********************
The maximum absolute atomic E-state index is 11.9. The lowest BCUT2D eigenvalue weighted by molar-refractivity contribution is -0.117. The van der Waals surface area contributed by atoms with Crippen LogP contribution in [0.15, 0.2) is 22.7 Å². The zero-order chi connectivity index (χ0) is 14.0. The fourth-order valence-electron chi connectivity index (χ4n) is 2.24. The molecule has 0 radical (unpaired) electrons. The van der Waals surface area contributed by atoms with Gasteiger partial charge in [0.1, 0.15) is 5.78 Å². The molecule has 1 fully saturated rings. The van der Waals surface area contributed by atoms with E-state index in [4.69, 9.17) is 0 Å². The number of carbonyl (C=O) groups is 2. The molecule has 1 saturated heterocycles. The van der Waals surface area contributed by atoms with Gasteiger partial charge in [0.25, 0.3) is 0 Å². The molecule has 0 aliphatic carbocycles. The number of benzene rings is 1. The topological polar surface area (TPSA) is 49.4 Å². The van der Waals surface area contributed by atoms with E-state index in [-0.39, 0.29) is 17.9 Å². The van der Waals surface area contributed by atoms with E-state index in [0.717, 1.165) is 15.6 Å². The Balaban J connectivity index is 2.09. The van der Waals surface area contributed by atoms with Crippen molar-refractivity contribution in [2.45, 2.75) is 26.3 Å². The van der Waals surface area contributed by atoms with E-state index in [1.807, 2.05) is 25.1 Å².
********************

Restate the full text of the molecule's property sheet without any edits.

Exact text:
The maximum absolute atomic E-state index is 11.9. The lowest BCUT2D eigenvalue weighted by molar-refractivity contribution is -0.117. The van der Waals surface area contributed by atoms with Crippen LogP contribution in [0.15, 0.2) is 22.7 Å². The zero-order chi connectivity index (χ0) is 14.0. The fourth-order valence-electron chi connectivity index (χ4n) is 2.24. The molecule has 0 radical (unpaired) electrons. The van der Waals surface area contributed by atoms with Gasteiger partial charge in [0.1, 0.15) is 5.78 Å². The molecule has 1 fully saturated rings. The van der Waals surface area contributed by atoms with E-state index in [4.69, 9.17) is 0 Å². The number of carbonyl (C=O) groups is 2. The molecule has 1 saturated heterocycles. The van der Waals surface area contributed by atoms with Gasteiger partial charge in [0.25, 0.3) is 0 Å². The molecule has 0 aliphatic carbocycles. The number of benzene rings is 1. The topological polar surface area (TPSA) is 49.4 Å². The van der Waals surface area contributed by atoms with E-state index in [-0.39, 0.29) is 17.9 Å². The van der Waals surface area contributed by atoms with E-state index in [0.717, 1.165) is 15.6 Å². The Balaban J connectivity index is 2.09. The van der Waals surface area contributed by atoms with Crippen molar-refractivity contribution in [2.45, 2.75) is 26.3 Å². The van der Waals surface area contributed by atoms with E-state index in [1.807, 2.05) is 25.1 Å².